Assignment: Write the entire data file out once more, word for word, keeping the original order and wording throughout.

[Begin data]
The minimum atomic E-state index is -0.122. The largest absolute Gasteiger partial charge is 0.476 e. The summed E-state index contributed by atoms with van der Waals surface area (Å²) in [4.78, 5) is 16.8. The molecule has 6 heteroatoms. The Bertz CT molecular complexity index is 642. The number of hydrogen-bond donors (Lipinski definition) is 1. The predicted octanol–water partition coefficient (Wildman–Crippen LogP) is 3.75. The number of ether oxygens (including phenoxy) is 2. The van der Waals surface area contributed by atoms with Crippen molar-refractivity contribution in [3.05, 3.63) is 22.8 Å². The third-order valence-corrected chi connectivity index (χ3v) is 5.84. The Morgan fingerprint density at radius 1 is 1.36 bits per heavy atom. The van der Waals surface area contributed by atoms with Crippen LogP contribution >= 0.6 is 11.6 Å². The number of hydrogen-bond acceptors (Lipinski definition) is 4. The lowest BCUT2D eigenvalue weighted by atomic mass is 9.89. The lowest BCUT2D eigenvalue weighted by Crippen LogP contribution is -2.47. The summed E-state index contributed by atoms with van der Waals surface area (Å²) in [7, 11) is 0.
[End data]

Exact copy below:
The minimum atomic E-state index is -0.122. The largest absolute Gasteiger partial charge is 0.476 e. The summed E-state index contributed by atoms with van der Waals surface area (Å²) in [4.78, 5) is 16.8. The molecule has 6 heteroatoms. The Bertz CT molecular complexity index is 642. The number of hydrogen-bond donors (Lipinski definition) is 1. The predicted octanol–water partition coefficient (Wildman–Crippen LogP) is 3.75. The number of ether oxygens (including phenoxy) is 2. The van der Waals surface area contributed by atoms with Crippen molar-refractivity contribution in [3.05, 3.63) is 22.8 Å². The third-order valence-corrected chi connectivity index (χ3v) is 5.84. The Morgan fingerprint density at radius 1 is 1.36 bits per heavy atom. The van der Waals surface area contributed by atoms with Crippen LogP contribution >= 0.6 is 11.6 Å². The number of hydrogen-bond acceptors (Lipinski definition) is 4. The lowest BCUT2D eigenvalue weighted by atomic mass is 9.89. The lowest BCUT2D eigenvalue weighted by Crippen LogP contribution is -2.47. The summed E-state index contributed by atoms with van der Waals surface area (Å²) in [7, 11) is 0.